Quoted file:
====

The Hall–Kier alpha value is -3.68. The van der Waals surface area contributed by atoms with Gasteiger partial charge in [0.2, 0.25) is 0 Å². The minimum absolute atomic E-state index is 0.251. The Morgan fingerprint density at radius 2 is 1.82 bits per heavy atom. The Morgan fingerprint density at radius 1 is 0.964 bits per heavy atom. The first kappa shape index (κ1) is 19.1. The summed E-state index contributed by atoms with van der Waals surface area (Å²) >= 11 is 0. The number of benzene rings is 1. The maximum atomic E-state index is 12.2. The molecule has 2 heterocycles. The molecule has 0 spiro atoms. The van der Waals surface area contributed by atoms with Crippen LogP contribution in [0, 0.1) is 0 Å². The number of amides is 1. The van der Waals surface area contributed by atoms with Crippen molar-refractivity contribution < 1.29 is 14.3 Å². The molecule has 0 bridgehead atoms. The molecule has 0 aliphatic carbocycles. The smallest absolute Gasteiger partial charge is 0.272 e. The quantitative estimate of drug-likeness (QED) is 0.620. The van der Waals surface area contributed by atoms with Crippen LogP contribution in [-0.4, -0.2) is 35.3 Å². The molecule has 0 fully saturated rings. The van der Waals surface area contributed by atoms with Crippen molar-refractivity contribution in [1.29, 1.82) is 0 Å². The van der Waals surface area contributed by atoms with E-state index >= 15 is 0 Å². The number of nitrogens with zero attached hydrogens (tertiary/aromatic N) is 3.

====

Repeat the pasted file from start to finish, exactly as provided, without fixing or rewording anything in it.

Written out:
The Hall–Kier alpha value is -3.68. The van der Waals surface area contributed by atoms with Gasteiger partial charge in [0.2, 0.25) is 0 Å². The minimum absolute atomic E-state index is 0.251. The Morgan fingerprint density at radius 2 is 1.82 bits per heavy atom. The Morgan fingerprint density at radius 1 is 0.964 bits per heavy atom. The first kappa shape index (κ1) is 19.1. The summed E-state index contributed by atoms with van der Waals surface area (Å²) >= 11 is 0. The number of benzene rings is 1. The maximum atomic E-state index is 12.2. The molecule has 2 heterocycles. The molecule has 0 spiro atoms. The van der Waals surface area contributed by atoms with Crippen LogP contribution in [0, 0.1) is 0 Å². The number of amides is 1. The van der Waals surface area contributed by atoms with Crippen molar-refractivity contribution < 1.29 is 14.3 Å². The molecule has 0 bridgehead atoms. The molecule has 0 aliphatic carbocycles. The smallest absolute Gasteiger partial charge is 0.272 e. The quantitative estimate of drug-likeness (QED) is 0.620. The van der Waals surface area contributed by atoms with Crippen LogP contribution in [-0.4, -0.2) is 35.3 Å². The molecule has 0 fully saturated rings. The van der Waals surface area contributed by atoms with Crippen molar-refractivity contribution in [1.29, 1.82) is 0 Å². The van der Waals surface area contributed by atoms with E-state index >= 15 is 0 Å². The number of nitrogens with zero attached hydrogens (tertiary/aromatic N) is 3.